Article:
• Cazes' laptop reportedly contained an unencrypted personal net worth statement mapping all global assets across multiple jurisdictions, conveniently leading police to complete asset seizure.[1]
  • The servers were hosted at a company in Canada directly linked to his person.[1]
  • The servers contained multiple constantly open (unencrypted) hot cryptocurrency wallets.[1]
  • Cazes' flashy use of proceeds to purchase property, passports and luxury cars and frequent online boasting about his financial successes, including posting videos of himself driving luxury cars acquired through illegal proceeds, not only revealed his geographical location, it perforce made denying connection to the service impossible.[1]
  • Assets acquired through proceeds were held in a variety of accounts directly linked to Cazes, his wife and companies they owned in Thailand (the same jurisdiction they lived), as well as directly held personal accounts in Liechtenstein, Cyprus, Switzerland and Antigua.[1]
  • Cazes' statements about the goal of the site — "launched in September 2014 and its goal is to become the largest eBay-style underworld marketplace" — helped to legally establish intent.[1]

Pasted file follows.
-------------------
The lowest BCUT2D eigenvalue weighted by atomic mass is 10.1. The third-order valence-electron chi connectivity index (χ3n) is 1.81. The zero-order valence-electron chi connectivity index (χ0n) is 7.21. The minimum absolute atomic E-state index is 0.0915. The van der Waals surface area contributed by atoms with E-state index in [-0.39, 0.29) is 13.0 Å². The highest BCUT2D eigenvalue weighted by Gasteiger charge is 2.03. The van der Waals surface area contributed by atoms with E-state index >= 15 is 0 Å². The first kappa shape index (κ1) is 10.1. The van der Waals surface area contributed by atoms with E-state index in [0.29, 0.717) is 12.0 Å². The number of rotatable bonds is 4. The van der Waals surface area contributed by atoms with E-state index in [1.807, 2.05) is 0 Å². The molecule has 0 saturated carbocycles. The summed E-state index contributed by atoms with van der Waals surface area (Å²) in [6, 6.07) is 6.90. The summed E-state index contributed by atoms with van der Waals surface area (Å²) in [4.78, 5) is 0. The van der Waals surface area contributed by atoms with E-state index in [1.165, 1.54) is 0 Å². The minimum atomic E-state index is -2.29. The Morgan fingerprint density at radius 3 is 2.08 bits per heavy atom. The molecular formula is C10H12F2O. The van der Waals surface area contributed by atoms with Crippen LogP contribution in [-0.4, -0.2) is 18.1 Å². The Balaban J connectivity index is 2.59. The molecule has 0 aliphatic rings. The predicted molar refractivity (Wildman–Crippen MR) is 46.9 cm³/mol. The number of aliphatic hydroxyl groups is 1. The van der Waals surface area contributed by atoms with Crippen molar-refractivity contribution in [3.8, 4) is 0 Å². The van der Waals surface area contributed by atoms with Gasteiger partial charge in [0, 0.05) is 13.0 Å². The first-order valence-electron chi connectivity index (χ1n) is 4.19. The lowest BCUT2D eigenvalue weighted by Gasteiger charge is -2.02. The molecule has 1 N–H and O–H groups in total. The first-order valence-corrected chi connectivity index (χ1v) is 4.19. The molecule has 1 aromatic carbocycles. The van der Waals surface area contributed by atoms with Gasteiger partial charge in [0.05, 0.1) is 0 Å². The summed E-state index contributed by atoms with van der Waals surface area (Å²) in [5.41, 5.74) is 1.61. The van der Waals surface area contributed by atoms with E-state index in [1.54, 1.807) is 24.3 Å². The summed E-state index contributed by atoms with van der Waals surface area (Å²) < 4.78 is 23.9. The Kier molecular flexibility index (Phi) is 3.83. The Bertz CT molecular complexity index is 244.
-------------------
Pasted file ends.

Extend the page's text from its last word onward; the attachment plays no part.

Law enforcement took at least one month to obtain a US warrant, then over one month to obtain foreign warrants, prepare for and execute searches and seizures in Canada and Thailand:[1]

  • Early May 2017: Law Enforcement verifiably active on the site since at least this period.[1]
  • 1 June 2017: Warrant issued by United States District Court for the Eastern District of California for racketeering, narcotics trafficking, identity theft and access device fraud, transfer of false ID, trafficking in illegal device making equipment, and conspiracy to commit money laundering.[1]